The pathogenetic role of infections in nephrotic syndrome

G. Ardissino, M. Belingheri, U.O. di Nefrologia e Dialisi Pediatrica, Fondazione IRCCS Ca’ Granda Ospedale Maggiore Policlinico, Milano, Italia

Steroid sensitive idiopathic nephrotic syndrome (INS) is a common disease in childhood (2-7 cases/year/100.000 [1]) for which there is no specific treatment except for immunosuppressive therapy. The incidence of relapses presents a growth-related decrease. In particular the number of relapses per year decreases from 1.07 to 0.79 and 0.56 moving from childhood to teenage and adulthood [2]. The disease then could be regarded to as a transient maturation disturbance of the immune response rather the a hyperactivity of the immune system in need of immunosuppression.
Infections are important stimuli for inducing the development of the immune system in young children towards the adult condition. It has been well documented an inverse correlation between rate of infections early in life and risk of allergic diseases [3].
Based on these considerations and with analogies with allergic diseases, it can be hypothesized that children who suffer of INS might have been exposed to few infections and that this low exposure might have played a role in the immune system derangement and in the genesis of the nephrotic syndrome itself. It can be useful to emphasize that an increase in IgE level in patients with INS [4] and the association with atopy [5] has been documented and this might, indirectly, support the analogy with allergic diseases and a possible common pathophysiological pathway.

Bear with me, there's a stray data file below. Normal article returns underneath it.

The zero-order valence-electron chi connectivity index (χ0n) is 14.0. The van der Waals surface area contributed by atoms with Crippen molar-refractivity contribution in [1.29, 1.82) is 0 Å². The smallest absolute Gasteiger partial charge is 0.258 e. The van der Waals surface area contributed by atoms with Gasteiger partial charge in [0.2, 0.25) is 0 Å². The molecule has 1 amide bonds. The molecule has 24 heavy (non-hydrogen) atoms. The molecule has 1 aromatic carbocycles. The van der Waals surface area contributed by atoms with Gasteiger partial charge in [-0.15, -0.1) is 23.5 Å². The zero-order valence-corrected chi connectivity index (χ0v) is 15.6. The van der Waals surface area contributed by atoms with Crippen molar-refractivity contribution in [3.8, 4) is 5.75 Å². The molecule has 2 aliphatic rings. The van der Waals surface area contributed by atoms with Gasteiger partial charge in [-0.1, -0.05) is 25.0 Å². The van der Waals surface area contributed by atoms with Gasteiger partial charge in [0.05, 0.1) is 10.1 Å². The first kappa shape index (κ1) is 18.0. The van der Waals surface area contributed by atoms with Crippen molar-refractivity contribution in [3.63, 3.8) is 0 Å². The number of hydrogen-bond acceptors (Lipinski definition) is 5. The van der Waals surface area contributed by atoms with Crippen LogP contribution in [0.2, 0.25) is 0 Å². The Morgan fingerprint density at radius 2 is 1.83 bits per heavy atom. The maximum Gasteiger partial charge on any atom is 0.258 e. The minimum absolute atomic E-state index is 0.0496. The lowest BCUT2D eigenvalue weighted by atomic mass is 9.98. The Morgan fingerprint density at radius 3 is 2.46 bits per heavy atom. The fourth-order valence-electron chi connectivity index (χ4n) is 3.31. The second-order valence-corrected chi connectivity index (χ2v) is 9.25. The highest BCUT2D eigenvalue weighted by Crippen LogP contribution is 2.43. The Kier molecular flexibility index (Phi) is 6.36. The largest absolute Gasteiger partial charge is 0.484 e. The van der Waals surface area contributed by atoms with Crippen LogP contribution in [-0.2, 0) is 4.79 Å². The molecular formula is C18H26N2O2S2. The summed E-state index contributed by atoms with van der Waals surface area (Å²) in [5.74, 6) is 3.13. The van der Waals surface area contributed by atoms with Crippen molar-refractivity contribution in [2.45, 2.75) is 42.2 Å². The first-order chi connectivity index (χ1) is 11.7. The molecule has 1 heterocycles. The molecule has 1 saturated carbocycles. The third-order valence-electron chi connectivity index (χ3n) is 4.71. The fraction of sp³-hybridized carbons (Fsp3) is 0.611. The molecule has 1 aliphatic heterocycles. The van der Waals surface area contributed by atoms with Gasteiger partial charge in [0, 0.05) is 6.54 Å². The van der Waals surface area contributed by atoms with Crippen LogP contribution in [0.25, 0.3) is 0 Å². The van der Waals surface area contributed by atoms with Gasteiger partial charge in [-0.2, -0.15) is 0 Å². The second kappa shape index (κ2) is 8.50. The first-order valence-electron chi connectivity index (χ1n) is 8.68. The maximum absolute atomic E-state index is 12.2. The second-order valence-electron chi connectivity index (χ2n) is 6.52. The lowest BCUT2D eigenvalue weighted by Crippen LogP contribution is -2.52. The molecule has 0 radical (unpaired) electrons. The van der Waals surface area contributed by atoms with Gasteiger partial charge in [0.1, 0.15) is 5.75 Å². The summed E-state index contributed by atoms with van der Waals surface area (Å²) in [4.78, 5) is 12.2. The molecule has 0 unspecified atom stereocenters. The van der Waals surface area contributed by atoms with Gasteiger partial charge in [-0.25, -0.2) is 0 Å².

In this theoretical setting, immunosuppression with steroids, although necessary, might oppose the natural process of immune system maturation and would maintain the condition responsible for the disease. Moreover, the overprotection of children from any source of infections, typically characterizing the caregivers of children with INS (sometimes supported by suggestions from pediatricians) would also be responsible for maintaining the underlying disease process.
If the present working hypothesis would be confirmed new therapeutical strategies based upon immunostimulation might provide a faster course of the disease.
We would like to explore the possibility to promote an epidemiological investigation (case-control design), among interested researchers on the working hypothesis that patients with INS have been expose to fewer common infections compared to controls by means of a very simple ad hoc questioner (see attached) to be administered to parents of children with INS at onset (first event) investigating how many infective episodes the child has had prior to INS onset.

  1. Eddy AA, Symons JM. Nephrotic syndrome in childhood. Lancet 2003; 362: 629-639.
  2. Fakhouri F, Bocquet N, Taupin P, Presne C, Gagnadoux MF, Landais P, Lesavre P, Chauveau D, Knebelmann B, Broyer M, Grünfeld JP, Niaudet P. Steroid-sensitive nephrotic syndrome: from childhood to adulthood. Am J Kidney Dis. 2003 Mar;41(3):550-7.
  3. Lluis A, Schaub B. Lesson from the farm environment. Curr Opin Allergy Clin Immunol. 2012 Apr;12(2):158-63.
  4. Shao YN, Chen YC, Jenq CC, Hsu HH, Chang MY, Tian YC, Fang JT, Yang CW. Serum immunoglobulin E can predict minimal change disease before renal biopsy. Am J Med Sci. 2009 Oct;338(4):264-7
  5. Abdel-Hafez M, Shimada M, Lee PY, Johnson RJ, Garin EH. Idiopathic nephrotic syndrome and atopy: is there a common link? Am J Kidney Dis. 2009 Nov;54(5):945-53.


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